Every Sunday I make it a point to do nothing. Nothing but sit around all day until the late afternoon when I can finally do what it is I’ve been waiting to do while doing nothing all day: hit the grocers and shop for my one and only weekly sit down meal; A chance to put to use my skills and studies as a culinary undergrad.

Yesterday I gave free reign to a friend of mine to go ahead and write up the menu for that days fare.  Now, this friend of mine, she’s a recent transplant from a little town in Leez-e-ana. So, of course, she wanted something rich.. a lil’ potater salad.. “Maybe somethan with chicken or some bacon.. and greens..yeah, and corn. I love corn on the cob.”

Sounds like your quintessential, straightforward, Sunday-kinda meal, right? Fire up the grill, get out the red and white checkered placemats and table dressings, maybe toss up a volleyball net or dig out a few horseshoe pits..

Problem is, I don’t have a grill.. well at least not anymore [who would of thought it’s against building code to keep a mini grill in a high rise apartment that doesn’t have access to a terrace? Humpf.]. I threw out my set of checked placemats last week after seeing Paula Deen use bright yellow ones at her picnic cookout. And as I stated before, I live in a high rise. So, I don’t have room to stage any sort of equipment that requires a large space for grown adults to partake in a competitive activity. Unless of course you count the large square thing that occupies the majority of my kitchen and doubles as a beer pong stage.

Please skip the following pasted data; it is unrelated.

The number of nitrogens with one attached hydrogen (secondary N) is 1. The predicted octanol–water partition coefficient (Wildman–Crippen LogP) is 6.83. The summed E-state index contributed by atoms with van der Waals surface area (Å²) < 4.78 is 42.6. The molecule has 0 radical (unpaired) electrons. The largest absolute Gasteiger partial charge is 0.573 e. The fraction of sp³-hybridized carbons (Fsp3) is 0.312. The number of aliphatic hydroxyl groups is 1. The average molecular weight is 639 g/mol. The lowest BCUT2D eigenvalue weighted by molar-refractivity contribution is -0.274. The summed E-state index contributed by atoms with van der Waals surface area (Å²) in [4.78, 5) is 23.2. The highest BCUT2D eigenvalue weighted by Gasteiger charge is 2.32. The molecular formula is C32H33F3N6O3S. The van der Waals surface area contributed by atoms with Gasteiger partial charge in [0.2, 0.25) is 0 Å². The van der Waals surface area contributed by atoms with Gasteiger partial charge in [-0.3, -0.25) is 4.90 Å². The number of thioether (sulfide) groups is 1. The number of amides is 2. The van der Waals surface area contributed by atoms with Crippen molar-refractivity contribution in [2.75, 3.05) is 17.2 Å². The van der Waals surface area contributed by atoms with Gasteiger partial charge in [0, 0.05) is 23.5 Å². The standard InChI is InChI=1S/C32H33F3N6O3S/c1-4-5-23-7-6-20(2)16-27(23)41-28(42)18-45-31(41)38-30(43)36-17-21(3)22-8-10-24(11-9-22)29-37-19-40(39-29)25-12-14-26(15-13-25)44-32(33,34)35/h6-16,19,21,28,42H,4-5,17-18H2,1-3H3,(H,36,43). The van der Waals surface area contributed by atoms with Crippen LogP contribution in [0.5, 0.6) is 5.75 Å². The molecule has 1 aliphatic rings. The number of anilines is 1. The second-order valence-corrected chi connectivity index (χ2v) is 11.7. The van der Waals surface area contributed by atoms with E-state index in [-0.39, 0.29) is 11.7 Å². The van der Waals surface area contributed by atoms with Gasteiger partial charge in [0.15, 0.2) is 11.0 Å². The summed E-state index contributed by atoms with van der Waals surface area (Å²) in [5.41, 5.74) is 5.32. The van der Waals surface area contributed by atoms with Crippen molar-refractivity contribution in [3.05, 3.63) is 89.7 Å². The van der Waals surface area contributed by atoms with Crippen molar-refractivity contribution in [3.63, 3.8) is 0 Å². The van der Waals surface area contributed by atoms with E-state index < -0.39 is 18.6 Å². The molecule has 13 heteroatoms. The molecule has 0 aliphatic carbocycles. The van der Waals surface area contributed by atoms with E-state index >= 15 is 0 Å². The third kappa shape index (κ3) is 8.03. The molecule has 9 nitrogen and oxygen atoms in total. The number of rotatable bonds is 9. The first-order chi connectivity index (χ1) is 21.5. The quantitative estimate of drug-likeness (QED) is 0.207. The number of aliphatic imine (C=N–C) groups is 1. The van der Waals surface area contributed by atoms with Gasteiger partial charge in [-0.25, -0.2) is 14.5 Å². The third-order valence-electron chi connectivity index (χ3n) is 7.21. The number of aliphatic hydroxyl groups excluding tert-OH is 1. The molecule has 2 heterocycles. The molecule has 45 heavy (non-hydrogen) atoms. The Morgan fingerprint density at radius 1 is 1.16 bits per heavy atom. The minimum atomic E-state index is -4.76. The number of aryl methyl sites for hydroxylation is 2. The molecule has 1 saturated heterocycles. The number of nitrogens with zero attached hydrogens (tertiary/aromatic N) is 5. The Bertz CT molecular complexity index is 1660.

Even though the whole ambiance of a cookout wasn’t in the cards for the night, I still couldn’t bring myself to just broil a few potatoes, caramelize a bit of bacon, then throw them in a bowl, slap some mayo on ‘em and serve it with a fresh ear of corn. Instead, I took the opportunity of using the ingredients of a good old fashioned barbeque, a tasty beverage, and made an attempt at showing Kristin what we’re all about here in this great city.

With a vague sense of what she wanted: the tater salad, and the absolute necessity which I had in mind: a nice, cold, preferably tall beer, we set out for the market.

An hour and a half later we returned with several bags of food, as well as approximately fourteen different colors of nail polish- apparently what she would be doing while I prepared our Sunday meal.

I got the potatoes, the chicken drums, the greens, bread, and fresh fruits and vegetables. Everything chosen with the utmost care and pre-meditated thought after the first purchase was made- three bombers of a beautifully crafted triple-style golden ale hailing from Chambly, Quebec: LA Fin du Monde. If you haven’t had this stuff yet I suggest, not walking, but running to the nearest beverage depot and picking up a “few”. Not only do I love this stuff on its own, I thought it would serve as a pretty solid pairing for the essential ingredients of what the boss, excuse me, the lady, had in mind for the night.

Just like wine, when pairing beer with food the number one rule is body to body. Neither the wine or food should hold to dense a punch compared to that of, not only the main component of the dish, but the sum of it’s parts as well- always complimenting instead of out-shining.